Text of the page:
A water enema is commonly used for cleansing the colon, removing toxins, or relieving occasional constipation. Water is introduced into the rectum by way of the anus to produce a bowel movement. Administering this type of enema is a relatively simple procedure that can usually be performed on oneself.
When performing a home enema, it typically is important to consider water temperature. For comfort, many people find that a warm-water enema is easier to hold for the length of time necessary to produce a bowel movement. Alternatively, cool water may be used when attempting to dislodge stuck fecal matter from the colon. Although the water may be as cold as the user finds tolerable, extreme caution must be taken to ensure that the water is never hot enough to burn or scald the colon.
These enemas should be used only when necessary and not overused or abused — the overuse of enemas can result in addiction. Enema addiction is a condition where the body becomes so dependent on enemas to void the bowels that a bowel movement becomes unlikely, or even impossible, without the procedure. Generally, it is not recommended for a person to use water enemas for more than seven to ten consecutive days to avoid dependence on enemas to produce a bowel movement.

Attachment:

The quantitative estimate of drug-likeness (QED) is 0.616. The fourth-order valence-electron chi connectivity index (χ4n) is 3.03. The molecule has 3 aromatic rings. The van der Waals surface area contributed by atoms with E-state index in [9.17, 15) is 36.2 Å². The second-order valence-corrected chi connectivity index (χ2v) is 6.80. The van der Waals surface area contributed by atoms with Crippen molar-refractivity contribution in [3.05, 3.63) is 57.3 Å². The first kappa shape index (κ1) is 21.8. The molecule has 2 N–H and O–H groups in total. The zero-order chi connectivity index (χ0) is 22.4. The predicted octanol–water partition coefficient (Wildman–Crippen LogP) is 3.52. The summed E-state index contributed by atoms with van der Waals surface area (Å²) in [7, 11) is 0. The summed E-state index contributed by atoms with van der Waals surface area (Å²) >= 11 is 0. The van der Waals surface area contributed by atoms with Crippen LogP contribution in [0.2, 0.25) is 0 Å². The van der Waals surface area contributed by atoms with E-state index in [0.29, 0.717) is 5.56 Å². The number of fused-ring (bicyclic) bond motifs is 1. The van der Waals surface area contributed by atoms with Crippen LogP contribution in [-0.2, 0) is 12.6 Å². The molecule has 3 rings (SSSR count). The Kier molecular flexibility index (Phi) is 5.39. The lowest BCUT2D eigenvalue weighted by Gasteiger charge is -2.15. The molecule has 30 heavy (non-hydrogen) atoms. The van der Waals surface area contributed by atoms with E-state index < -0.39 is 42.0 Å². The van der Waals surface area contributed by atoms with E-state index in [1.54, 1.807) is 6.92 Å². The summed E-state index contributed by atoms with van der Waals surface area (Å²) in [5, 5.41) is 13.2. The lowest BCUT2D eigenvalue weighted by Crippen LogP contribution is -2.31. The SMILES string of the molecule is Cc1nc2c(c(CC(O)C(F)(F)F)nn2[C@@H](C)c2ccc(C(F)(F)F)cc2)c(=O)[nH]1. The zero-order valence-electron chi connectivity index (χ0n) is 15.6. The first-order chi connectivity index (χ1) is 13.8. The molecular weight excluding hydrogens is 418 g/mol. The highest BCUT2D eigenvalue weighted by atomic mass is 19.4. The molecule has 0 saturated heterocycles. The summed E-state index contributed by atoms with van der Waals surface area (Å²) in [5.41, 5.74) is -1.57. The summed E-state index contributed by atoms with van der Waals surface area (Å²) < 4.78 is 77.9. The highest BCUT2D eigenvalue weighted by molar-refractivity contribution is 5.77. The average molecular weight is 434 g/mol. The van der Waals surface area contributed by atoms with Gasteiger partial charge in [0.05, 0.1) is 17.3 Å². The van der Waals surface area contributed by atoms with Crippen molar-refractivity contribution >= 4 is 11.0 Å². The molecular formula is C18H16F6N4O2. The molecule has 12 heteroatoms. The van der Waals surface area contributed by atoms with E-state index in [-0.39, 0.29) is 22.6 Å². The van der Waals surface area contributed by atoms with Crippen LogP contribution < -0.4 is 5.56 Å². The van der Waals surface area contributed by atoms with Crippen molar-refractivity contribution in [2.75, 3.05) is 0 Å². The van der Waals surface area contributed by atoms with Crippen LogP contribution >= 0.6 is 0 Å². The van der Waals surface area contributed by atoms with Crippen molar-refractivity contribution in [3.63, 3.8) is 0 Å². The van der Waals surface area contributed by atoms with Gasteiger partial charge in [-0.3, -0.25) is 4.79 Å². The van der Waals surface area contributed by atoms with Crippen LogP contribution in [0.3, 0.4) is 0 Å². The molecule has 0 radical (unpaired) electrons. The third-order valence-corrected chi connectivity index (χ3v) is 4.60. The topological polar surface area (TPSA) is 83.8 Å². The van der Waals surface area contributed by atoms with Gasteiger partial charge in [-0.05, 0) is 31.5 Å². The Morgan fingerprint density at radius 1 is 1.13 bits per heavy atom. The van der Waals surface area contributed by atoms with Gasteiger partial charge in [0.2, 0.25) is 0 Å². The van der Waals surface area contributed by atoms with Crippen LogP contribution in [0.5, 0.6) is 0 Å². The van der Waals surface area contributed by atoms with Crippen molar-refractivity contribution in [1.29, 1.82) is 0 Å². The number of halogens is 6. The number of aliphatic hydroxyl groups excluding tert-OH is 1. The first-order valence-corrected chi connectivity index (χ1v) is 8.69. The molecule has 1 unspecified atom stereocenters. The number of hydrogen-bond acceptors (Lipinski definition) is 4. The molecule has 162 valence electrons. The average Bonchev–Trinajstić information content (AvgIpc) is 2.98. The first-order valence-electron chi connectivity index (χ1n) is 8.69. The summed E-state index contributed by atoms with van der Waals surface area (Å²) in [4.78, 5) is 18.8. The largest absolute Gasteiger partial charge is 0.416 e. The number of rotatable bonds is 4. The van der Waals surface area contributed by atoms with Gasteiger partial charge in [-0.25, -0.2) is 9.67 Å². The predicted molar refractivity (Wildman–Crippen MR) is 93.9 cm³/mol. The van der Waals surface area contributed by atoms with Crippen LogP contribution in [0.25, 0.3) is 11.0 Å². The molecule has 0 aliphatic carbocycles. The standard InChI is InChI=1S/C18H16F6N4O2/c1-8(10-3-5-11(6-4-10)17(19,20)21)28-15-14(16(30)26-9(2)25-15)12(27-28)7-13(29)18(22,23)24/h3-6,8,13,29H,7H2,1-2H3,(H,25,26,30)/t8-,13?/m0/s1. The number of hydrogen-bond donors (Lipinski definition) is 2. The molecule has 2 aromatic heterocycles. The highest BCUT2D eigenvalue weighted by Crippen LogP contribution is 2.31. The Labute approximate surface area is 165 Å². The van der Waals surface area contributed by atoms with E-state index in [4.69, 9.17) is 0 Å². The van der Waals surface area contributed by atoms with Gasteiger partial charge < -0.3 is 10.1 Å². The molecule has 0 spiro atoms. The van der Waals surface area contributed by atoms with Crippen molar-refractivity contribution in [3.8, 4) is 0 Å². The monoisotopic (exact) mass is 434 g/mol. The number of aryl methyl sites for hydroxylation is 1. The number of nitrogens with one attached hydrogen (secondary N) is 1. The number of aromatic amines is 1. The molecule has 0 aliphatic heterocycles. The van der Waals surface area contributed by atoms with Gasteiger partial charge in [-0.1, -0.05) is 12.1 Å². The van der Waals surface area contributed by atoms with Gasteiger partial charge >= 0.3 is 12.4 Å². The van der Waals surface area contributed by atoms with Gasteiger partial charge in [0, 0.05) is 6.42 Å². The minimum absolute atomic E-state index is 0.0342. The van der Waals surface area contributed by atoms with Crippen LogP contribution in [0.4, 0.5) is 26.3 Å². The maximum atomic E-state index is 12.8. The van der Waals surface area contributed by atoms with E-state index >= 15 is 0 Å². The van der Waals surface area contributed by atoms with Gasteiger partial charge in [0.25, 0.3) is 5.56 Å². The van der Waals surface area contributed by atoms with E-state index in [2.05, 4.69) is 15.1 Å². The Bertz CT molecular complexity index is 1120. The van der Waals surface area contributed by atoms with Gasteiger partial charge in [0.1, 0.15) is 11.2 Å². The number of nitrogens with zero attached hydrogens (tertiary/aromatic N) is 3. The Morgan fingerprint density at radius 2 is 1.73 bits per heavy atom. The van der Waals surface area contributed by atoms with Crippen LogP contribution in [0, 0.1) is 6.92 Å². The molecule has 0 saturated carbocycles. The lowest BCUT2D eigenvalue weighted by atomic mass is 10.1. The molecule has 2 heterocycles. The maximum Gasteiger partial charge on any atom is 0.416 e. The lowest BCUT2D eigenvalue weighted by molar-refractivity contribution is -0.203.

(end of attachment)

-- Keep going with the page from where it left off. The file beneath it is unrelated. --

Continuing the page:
Enema supplies needed for this procedure include an enema bag, enema tube, enema nozzle, tube clamp, and water. The enema bag holds all the liquid needed for the procedure. An enema tube connects the bag to the nozzle that is inserted into the anus. The tube clamp allows the user to control the flow of water into the rectum, slowing or stopping it as needed.
When inserting the enema nozzle into the anus, lubricant typically should be used to minimize pain and discomfort. The liquid should be released slowly, and it should be slowed or stopped to accommodate the comfort of the user. Massaging the abdominal region in a counterclockwise motion during the enema can aid in allowing the water to penetrate the colon as far as possible. During evacuation of the bowels, the abdomen may be massaged in a clockwise motion.
There are several different positions used when administering a water enema. The recipient can lie on his or her back with knees raised. Another popular position for a water enema is with the recipient on his or her knees with the chest resting on the floor. This position allows the enema to flow deep into the colon for maximum cleaning.